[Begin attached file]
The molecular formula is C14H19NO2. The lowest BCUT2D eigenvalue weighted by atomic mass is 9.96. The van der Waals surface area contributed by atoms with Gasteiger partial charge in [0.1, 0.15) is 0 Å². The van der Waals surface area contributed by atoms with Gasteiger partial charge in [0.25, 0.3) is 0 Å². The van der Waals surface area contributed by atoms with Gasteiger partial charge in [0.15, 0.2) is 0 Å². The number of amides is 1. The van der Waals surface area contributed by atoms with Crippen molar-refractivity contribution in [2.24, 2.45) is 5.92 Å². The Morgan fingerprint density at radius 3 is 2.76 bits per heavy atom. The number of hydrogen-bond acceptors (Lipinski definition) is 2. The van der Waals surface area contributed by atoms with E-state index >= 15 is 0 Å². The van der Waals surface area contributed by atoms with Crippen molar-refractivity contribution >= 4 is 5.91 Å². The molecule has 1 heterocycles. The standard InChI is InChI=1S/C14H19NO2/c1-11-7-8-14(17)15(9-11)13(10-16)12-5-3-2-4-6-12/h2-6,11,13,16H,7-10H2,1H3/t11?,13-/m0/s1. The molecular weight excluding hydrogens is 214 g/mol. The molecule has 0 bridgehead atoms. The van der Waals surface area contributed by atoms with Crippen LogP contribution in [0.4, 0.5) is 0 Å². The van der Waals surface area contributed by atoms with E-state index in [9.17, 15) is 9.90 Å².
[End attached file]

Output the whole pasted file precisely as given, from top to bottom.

The molecular formula is C14H19NO2. The lowest BCUT2D eigenvalue weighted by atomic mass is 9.96. The van der Waals surface area contributed by atoms with Gasteiger partial charge in [0.1, 0.15) is 0 Å². The van der Waals surface area contributed by atoms with Gasteiger partial charge in [0.25, 0.3) is 0 Å². The van der Waals surface area contributed by atoms with Gasteiger partial charge in [0.15, 0.2) is 0 Å². The number of amides is 1. The van der Waals surface area contributed by atoms with Crippen molar-refractivity contribution in [2.24, 2.45) is 5.92 Å². The Morgan fingerprint density at radius 3 is 2.76 bits per heavy atom. The number of hydrogen-bond acceptors (Lipinski definition) is 2. The van der Waals surface area contributed by atoms with E-state index >= 15 is 0 Å². The van der Waals surface area contributed by atoms with Crippen molar-refractivity contribution >= 4 is 5.91 Å². The molecule has 1 heterocycles. The standard InChI is InChI=1S/C14H19NO2/c1-11-7-8-14(17)15(9-11)13(10-16)12-5-3-2-4-6-12/h2-6,11,13,16H,7-10H2,1H3/t11?,13-/m0/s1. The molecular weight excluding hydrogens is 214 g/mol. The molecule has 0 bridgehead atoms. The van der Waals surface area contributed by atoms with Crippen LogP contribution in [0.4, 0.5) is 0 Å². The van der Waals surface area contributed by atoms with E-state index in [9.17, 15) is 9.90 Å².